It's a dark time for the Oakland Athletics. They just wrapped up a 12-17 August that robbed them of their distinction as the best team in MLB and knocked them from their perch atop the AL West. Monday's win helped, but it didn't fix everything. Athletics Nation is in a mild state of panic, and we're on the conservative side; check out the comments on our Facebook page to get an idea of how freaked out the general citizenry of Oakland is. Here are some deep thoughts to bring a bit of optimism and reason back into our lives.
Late-season slumps can be overcome
A couple weeks ago, I took a look at some recent World Series winners to show how each of them went through extended slumps at some point during their championship seasons. This time, I'm going to go back slightly further to make that point again.
I present to you the 2006 Detroit Tigers. Entering play on July 30, 2006, they stood at 70-33. That was the best record in baseball by 7½ games, and they had a plus-137 run differential that stood 50 runs above the next-best total. Our 2014 A's were only 64-39 through the same number of games, but with a six-game lead over all non-Angels teams and a plus-164 run differential that was 74 runs higher than the runner-up; it's not a perfect raw comparison, but both teams were close in their relative dominance of the Majors. The Tigers mostly stood pat at the deadline, only making a small trade to acquire a declining Sean Casey. And then, over the rest of the regular season, they went 25-34. Their division lead, which was 8½ games entering July 30 and peaked at 10 games in early August, vanished. I don't mean vanished as in they barely held on; I mean it literally disappeared, as in they finished in second place and settled for the Wild Card. In 2006, the by-far best team in baseball on July 30 settled for the Wild Card.
Having lost all their momentum from a strong first half, all Detroit did was knock out the Yankees in a four-game ALDS and sweep the A's in the ALCS to reach the World Series. Sure, they fell to the Cardinals, but they still won more postseason series than they lost and the fact that they limped into the postseason clearly didn't matter.
Let's go back one more year, to the 2005 Chicago White Sox. On Aug. 1, they were 69-35, best team in baseball by 3½ games and holders of the second-best run differential in the Majors (plus-100). They led their division by 15 games. Then they went 11-16 for the rest of August and saw the lead cut down to seven games. Then a seven-game win streak to start September! Then 12-12 for the rest of the season, as their division lead dipped as low as 1½ games on Sept. 24. They recovered once more and won the division by six games, then won 11 out of 12 in the postseason to capture their first championship since 1917.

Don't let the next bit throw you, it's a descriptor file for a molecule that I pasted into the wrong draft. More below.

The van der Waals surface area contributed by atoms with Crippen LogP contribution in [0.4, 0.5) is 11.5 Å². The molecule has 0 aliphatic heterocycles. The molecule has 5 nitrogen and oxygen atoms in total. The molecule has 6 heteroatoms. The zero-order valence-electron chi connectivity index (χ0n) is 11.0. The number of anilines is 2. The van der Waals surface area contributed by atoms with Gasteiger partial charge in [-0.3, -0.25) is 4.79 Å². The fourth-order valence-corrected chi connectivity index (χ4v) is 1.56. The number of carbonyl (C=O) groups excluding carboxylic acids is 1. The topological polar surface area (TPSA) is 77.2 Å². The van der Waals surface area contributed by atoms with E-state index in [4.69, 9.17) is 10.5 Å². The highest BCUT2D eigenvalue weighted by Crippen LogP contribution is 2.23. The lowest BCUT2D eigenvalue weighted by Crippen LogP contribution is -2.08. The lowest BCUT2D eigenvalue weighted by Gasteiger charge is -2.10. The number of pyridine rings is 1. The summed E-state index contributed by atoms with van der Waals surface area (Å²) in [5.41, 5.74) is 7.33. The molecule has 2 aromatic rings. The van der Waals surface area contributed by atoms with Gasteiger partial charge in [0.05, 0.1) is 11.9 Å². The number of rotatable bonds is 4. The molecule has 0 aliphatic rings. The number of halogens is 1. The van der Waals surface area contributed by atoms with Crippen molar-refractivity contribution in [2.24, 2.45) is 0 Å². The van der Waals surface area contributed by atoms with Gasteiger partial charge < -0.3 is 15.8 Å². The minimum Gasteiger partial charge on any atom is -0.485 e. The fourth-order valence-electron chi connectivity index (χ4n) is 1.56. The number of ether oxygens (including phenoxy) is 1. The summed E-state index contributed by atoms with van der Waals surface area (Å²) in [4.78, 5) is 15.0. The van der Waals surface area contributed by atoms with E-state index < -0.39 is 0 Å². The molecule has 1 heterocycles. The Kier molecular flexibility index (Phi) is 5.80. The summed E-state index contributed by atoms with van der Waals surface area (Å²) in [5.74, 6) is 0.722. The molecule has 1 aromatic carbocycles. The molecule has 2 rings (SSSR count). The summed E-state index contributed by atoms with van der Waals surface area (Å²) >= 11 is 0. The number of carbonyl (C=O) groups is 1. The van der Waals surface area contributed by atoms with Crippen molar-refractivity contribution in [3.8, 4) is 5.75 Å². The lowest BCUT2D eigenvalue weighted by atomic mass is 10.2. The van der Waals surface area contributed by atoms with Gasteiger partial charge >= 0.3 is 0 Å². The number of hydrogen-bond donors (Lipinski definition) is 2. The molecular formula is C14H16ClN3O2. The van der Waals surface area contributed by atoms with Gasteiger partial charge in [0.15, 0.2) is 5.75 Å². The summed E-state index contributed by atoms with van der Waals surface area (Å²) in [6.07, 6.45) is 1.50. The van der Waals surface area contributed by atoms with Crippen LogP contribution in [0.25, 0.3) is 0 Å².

Look, the A's are struggling and the Angels are surging and the deficit in the division is very real. But you don't do what the A's did for four months by accident. They were too good for too long to be a fluke, just like the '06 Tigers and '05 White Sox. Sure, a couple key contributors are gone, but there are worthy replacements. Sure, a few key guys are hurt, but there's reason to believe that everyone could be healthy in time for October -- Lowrie is already back, Punto should be soon, Doolittle hasn't been ruled out permanently, Jaso is eligible to return whenever he's ready, and Coco has shown that when his neck calms down he can play through it. And sure, a few more guys are slumping, like Moss and Norris, but those guys have the kinds of track records that give them the benefit of the doubt. In Moss's case, he's been excellent for a few years now and so his bad month is most likely a short-term fluke; there's a big difference between "he looks terrible right now" and "he'll never be good again." There is nothing permanently wrong with this team; the problems should all be temporary.
History doesn't give us any guarantees of the future, but it does give us precedent. When a team does what the A's did in the first half, it's usually real. And when that type of dominant team slumps, it's usually temporary. The A's might be done, but if so it won't be because they were bad in August. It'll be because they didn't recover in September. All you have to do is make it to the LDS, and then even the 2010 Giants can win it all.
The Cespedes Effect
If you read this site a lot, you probably understand that the departure of Yoenis Cespedes did not solely sink the offense. Three key starters got hurt (Coco, Jaso, Lowrie), which is one-third of the entire starting lineup. Three others slumped (Moss, Norris, Callaspo), which is another third of the starting lineup. But for more casual A's fans, and for many people around the country who don't follow our team closely, it's easy to chalk up the slump to the loss of Cespedes, who appeared from afar to be the team's best hitter.
The argument starts with the simple statement that losing Cespedes tanked the lineup. The response is that his good-not-great stats don't back up that assertion. The counter-response is that he somehow makes the rest of the hitters in the lineup better because he's so intimidating, or that he's on fire in Boston based on a couple game-winning homers. (Some of these arguments I'm setting up might sound like strawmen, but they are real things I've read on social media and in comments sections on other sites.)